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Types of classificationEdit
Alternatively, diseases may be classified according to the organ system involved, though this is often complicated since many diseases affect more than one organ.
A chief difficulty in nosology is that diseases often cannot be defined and classified clearly, especially when cause or pathogenesis are unknown. Thus diagnostic terms often only reflect a symptom or set of symptoms (syndrome).
Traditionally diseases were defined as syndromes by their symptoms. When more information is available, they are also defined by the damage they produce. When cause is known, they are better defined by their cause, though still important are their characteristics.
Probably the last described kind of diseases are molecular diseases, defined by their molecular characteristics. This was introduced in November 1949, with the seminal paper, "Sickle Cell Anemia, a Molecular Disease", in Science magazine, Linus Pauling, Harvey Itano and their collaborators laid the groundwork for establishing the field of molecular medicine.
Several classifications of diseases have been historically proposed, and normally all of them assign a code to every supported disease. Some of them codify diseases following the path of the classification tree, and others like SNOMED use a multifactor classification system.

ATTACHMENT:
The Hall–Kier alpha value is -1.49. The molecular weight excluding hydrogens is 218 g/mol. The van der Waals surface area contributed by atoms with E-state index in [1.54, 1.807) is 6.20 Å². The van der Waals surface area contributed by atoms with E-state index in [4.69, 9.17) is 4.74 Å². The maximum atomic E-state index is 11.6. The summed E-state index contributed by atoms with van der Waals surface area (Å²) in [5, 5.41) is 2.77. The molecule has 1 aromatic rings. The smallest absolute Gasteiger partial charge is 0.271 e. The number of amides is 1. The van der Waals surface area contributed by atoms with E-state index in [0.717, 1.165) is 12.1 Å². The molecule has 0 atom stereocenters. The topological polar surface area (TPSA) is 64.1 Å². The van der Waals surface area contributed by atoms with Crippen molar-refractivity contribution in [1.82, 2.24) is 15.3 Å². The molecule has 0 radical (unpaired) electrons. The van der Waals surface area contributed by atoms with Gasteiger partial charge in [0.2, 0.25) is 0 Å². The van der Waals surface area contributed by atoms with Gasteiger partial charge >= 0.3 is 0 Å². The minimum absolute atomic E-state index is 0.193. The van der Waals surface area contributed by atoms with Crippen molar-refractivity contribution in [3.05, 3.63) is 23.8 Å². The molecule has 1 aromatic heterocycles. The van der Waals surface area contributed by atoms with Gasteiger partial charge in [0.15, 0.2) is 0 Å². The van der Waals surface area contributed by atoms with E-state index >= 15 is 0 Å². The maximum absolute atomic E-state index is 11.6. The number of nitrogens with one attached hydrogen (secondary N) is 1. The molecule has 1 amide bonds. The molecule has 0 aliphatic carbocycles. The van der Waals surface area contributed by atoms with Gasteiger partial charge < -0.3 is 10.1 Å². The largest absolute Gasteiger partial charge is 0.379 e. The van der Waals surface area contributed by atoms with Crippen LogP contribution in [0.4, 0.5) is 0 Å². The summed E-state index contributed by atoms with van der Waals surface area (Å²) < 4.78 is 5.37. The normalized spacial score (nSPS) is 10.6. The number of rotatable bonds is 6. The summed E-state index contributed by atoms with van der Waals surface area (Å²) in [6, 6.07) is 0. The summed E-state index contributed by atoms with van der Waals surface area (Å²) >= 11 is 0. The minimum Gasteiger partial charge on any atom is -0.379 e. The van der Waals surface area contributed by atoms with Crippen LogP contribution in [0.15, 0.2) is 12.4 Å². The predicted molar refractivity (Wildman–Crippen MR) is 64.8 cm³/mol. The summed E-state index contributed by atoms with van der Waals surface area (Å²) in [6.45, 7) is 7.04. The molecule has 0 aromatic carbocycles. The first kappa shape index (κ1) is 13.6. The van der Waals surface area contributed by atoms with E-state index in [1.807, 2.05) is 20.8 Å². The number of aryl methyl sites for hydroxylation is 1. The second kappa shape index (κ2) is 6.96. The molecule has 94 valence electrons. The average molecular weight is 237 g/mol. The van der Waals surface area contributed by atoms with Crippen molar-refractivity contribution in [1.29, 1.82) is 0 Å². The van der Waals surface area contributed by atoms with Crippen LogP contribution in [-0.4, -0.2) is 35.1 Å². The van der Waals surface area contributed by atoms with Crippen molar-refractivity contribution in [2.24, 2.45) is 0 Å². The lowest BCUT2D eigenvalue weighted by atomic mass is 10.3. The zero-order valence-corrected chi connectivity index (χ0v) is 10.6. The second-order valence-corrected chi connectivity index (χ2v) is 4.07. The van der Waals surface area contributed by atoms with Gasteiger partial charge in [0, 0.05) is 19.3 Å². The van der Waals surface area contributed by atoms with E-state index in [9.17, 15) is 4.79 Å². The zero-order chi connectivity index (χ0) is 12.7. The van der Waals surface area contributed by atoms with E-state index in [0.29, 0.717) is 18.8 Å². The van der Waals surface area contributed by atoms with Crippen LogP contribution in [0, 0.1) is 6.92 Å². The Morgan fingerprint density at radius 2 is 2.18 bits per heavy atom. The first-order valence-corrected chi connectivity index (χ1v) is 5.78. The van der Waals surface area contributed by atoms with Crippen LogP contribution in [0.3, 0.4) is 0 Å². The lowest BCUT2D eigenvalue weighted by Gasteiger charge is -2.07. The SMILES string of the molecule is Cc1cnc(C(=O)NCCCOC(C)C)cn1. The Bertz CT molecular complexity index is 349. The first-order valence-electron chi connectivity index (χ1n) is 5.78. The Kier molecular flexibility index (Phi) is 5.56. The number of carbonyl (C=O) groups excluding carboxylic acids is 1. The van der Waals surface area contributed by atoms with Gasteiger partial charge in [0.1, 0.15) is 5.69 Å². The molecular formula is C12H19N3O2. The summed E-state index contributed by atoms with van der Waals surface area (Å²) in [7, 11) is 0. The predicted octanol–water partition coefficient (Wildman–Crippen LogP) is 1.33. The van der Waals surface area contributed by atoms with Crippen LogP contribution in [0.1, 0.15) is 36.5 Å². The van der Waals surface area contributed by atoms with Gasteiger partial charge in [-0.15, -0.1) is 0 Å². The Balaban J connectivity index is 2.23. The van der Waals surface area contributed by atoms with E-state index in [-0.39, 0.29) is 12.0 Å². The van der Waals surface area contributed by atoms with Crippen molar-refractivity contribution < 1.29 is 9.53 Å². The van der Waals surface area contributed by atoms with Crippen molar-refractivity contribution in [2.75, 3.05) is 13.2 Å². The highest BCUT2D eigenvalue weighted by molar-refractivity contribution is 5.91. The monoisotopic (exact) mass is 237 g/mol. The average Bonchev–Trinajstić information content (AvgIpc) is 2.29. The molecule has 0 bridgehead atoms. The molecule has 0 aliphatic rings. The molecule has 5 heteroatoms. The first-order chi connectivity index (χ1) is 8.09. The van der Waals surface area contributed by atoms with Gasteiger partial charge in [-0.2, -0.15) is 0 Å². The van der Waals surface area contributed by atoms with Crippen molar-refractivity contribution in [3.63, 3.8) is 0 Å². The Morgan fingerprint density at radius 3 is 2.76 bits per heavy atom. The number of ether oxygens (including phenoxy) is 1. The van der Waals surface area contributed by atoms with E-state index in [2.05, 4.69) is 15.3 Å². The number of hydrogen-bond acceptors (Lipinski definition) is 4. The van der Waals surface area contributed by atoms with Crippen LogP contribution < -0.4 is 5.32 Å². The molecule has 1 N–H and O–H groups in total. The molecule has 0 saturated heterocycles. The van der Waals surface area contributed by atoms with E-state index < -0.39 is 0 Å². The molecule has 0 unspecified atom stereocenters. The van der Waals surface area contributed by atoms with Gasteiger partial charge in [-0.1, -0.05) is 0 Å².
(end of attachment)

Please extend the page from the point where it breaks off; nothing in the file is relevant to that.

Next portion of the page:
The most known coding system is the World Health Organization ICD-Series, but there are other accepted classifications like DOCLE, NANDA or SNOMED. Historically there were others like the Berkson Coding System that are not maintained anymore.
There are also coding systems for symptoms presents in the diseases and biological findings. They are normally included in medical dictionaries, also with a codification system. Some of them are MeSH (Medical Subject Headings), COSTART (Coding Symbols for Thesaurus of Adverse Reaction Terms) or MedDRA (Medical Dictionary for Regulatory Activities) Other systems like Current Procedural Terminology do not deal directly with diseases but with the related procedures.
Extended nosology and general medical conditionsEdit
Medical conditions, like diseases, can be defined by cause, pathogenesis (mechanism by which the disease is caused), or by a collection of symptoms, medical signs and biomarkers, particularly when the other two definitions are not available (idiopathic diseases).
From a nosological point of view, medical conditions could be divided in disorders, diseases, syndromes, lesions and injuries, each one with some specific meaning:
- In medicine, a disorder is a functional abnormality or disturbance. Medical disorders can be categorized into mental disorders, physical disorders, genetic disorders, emotional and behavioral disorders, and functional disorders. The term disorder is often considered more value-neutral and less stigmatizing than the terms disease or illness, and therefore is a preferred terminology in some circumstances. In mental health, the term mental disorder is used as a way of acknowledging the complex interaction of biological, social, and psychological factors in psychiatric conditions. However, the term disorder is also used in many other areas of medicine, primarily to identify physical disorders that are not caused by infectious organisms, such as metabolic disorders.